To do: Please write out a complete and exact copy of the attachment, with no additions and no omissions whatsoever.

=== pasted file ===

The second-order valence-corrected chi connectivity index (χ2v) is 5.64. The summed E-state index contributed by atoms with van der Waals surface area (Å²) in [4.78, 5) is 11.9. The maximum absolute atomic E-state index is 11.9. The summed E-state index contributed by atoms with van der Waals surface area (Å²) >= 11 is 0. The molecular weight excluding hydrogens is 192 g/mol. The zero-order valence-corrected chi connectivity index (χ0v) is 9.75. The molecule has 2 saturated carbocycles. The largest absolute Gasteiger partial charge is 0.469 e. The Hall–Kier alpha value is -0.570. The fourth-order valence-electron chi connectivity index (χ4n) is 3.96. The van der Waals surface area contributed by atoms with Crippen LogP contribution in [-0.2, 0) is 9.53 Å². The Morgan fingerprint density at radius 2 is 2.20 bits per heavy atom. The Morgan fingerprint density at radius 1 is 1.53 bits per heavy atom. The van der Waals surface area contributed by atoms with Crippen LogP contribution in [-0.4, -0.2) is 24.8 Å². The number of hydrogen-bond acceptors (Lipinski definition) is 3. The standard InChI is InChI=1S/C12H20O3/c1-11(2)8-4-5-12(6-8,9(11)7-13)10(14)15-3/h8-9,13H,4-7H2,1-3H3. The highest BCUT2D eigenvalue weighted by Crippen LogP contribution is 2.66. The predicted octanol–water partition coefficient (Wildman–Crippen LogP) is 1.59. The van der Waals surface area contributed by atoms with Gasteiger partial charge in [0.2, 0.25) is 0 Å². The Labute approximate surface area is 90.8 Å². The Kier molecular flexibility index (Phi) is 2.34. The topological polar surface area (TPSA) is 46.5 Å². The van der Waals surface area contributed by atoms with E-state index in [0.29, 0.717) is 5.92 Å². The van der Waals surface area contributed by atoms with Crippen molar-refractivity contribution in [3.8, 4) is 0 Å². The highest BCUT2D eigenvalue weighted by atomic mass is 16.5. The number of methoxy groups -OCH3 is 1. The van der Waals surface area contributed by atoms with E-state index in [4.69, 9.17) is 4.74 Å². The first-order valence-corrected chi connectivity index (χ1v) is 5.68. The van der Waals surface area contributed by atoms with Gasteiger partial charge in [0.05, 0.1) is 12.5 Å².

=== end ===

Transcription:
The second-order valence-corrected chi connectivity index (χ2v) is 5.64. The summed E-state index contributed by atoms with van der Waals surface area (Å²) in [4.78, 5) is 11.9. The maximum absolute atomic E-state index is 11.9. The summed E-state index contributed by atoms with van der Waals surface area (Å²) >= 11 is 0. The molecular weight excluding hydrogens is 192 g/mol. The zero-order valence-corrected chi connectivity index (χ0v) is 9.75. The molecule has 2 saturated carbocycles. The largest absolute Gasteiger partial charge is 0.469 e. The Hall–Kier alpha value is -0.570. The fourth-order valence-electron chi connectivity index (χ4n) is 3.96. The van der Waals surface area contributed by atoms with Crippen LogP contribution in [-0.2, 0) is 9.53 Å². The Morgan fingerprint density at radius 2 is 2.20 bits per heavy atom. The Morgan fingerprint density at radius 1 is 1.53 bits per heavy atom. The van der Waals surface area contributed by atoms with Crippen LogP contribution in [-0.4, -0.2) is 24.8 Å². The number of hydrogen-bond acceptors (Lipinski definition) is 3. The standard InChI is InChI=1S/C12H20O3/c1-11(2)8-4-5-12(6-8,9(11)7-13)10(14)15-3/h8-9,13H,4-7H2,1-3H3. The highest BCUT2D eigenvalue weighted by Crippen LogP contribution is 2.66. The predicted octanol–water partition coefficient (Wildman–Crippen LogP) is 1.59. The van der Waals surface area contributed by atoms with Gasteiger partial charge in [0.2, 0.25) is 0 Å². The Labute approximate surface area is 90.8 Å². The Kier molecular flexibility index (Phi) is 2.34. The topological polar surface area (TPSA) is 46.5 Å². The van der Waals surface area contributed by atoms with E-state index in [0.29, 0.717) is 5.92 Å². The van der Waals surface area contributed by atoms with Crippen molar-refractivity contribution in [3.8, 4) is 0 Å². The highest BCUT2D eigenvalue weighted by atomic mass is 16.5. The number of methoxy groups -OCH3 is 1. The van der Waals surface area contributed by atoms with E-state index in [4.69, 9.17) is 4.74 Å². The first-order valence-corrected chi connectivity index (χ1v) is 5.68. The van der Waals surface area contributed by atoms with Gasteiger partial charge in [0.05, 0.1) is 12.5 Å².